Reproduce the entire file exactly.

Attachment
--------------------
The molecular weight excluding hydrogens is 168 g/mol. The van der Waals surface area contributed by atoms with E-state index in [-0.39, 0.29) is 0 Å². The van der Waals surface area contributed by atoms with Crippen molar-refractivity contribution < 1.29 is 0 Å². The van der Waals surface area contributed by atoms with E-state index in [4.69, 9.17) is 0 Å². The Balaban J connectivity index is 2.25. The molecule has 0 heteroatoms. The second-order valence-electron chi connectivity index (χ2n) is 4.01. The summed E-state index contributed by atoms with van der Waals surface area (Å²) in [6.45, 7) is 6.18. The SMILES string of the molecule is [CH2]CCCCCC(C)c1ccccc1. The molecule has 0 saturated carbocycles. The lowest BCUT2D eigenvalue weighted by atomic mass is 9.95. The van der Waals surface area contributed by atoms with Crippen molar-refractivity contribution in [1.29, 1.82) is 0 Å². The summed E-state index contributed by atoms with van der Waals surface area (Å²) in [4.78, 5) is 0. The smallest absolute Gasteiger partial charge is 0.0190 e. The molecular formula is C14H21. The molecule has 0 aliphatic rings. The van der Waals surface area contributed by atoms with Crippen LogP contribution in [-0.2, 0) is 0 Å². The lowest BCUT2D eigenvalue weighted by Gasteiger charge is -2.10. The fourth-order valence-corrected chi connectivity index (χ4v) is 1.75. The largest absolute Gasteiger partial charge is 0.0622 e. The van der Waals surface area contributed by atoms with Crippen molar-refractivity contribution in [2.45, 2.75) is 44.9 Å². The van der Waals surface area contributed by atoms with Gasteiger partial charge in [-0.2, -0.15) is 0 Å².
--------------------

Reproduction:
The molecular weight excluding hydrogens is 168 g/mol. The van der Waals surface area contributed by atoms with E-state index in [-0.39, 0.29) is 0 Å². The van der Waals surface area contributed by atoms with Crippen molar-refractivity contribution < 1.29 is 0 Å². The van der Waals surface area contributed by atoms with E-state index in [4.69, 9.17) is 0 Å². The Balaban J connectivity index is 2.25. The molecule has 0 heteroatoms. The second-order valence-electron chi connectivity index (χ2n) is 4.01. The summed E-state index contributed by atoms with van der Waals surface area (Å²) in [6.45, 7) is 6.18. The SMILES string of the molecule is [CH2]CCCCCC(C)c1ccccc1. The molecule has 0 saturated carbocycles. The lowest BCUT2D eigenvalue weighted by atomic mass is 9.95. The van der Waals surface area contributed by atoms with Crippen molar-refractivity contribution in [1.29, 1.82) is 0 Å². The summed E-state index contributed by atoms with van der Waals surface area (Å²) in [4.78, 5) is 0. The smallest absolute Gasteiger partial charge is 0.0190 e. The molecular formula is C14H21. The molecule has 0 aliphatic rings. The van der Waals surface area contributed by atoms with Crippen LogP contribution in [-0.2, 0) is 0 Å². The lowest BCUT2D eigenvalue weighted by Gasteiger charge is -2.10. The fourth-order valence-corrected chi connectivity index (χ4v) is 1.75. The largest absolute Gasteiger partial charge is 0.0622 e. The van der Waals surface area contributed by atoms with Crippen molar-refractivity contribution in [2.45, 2.75) is 44.9 Å². The van der Waals surface area contributed by atoms with Gasteiger partial charge in [-0.2, -0.15) is 0 Å².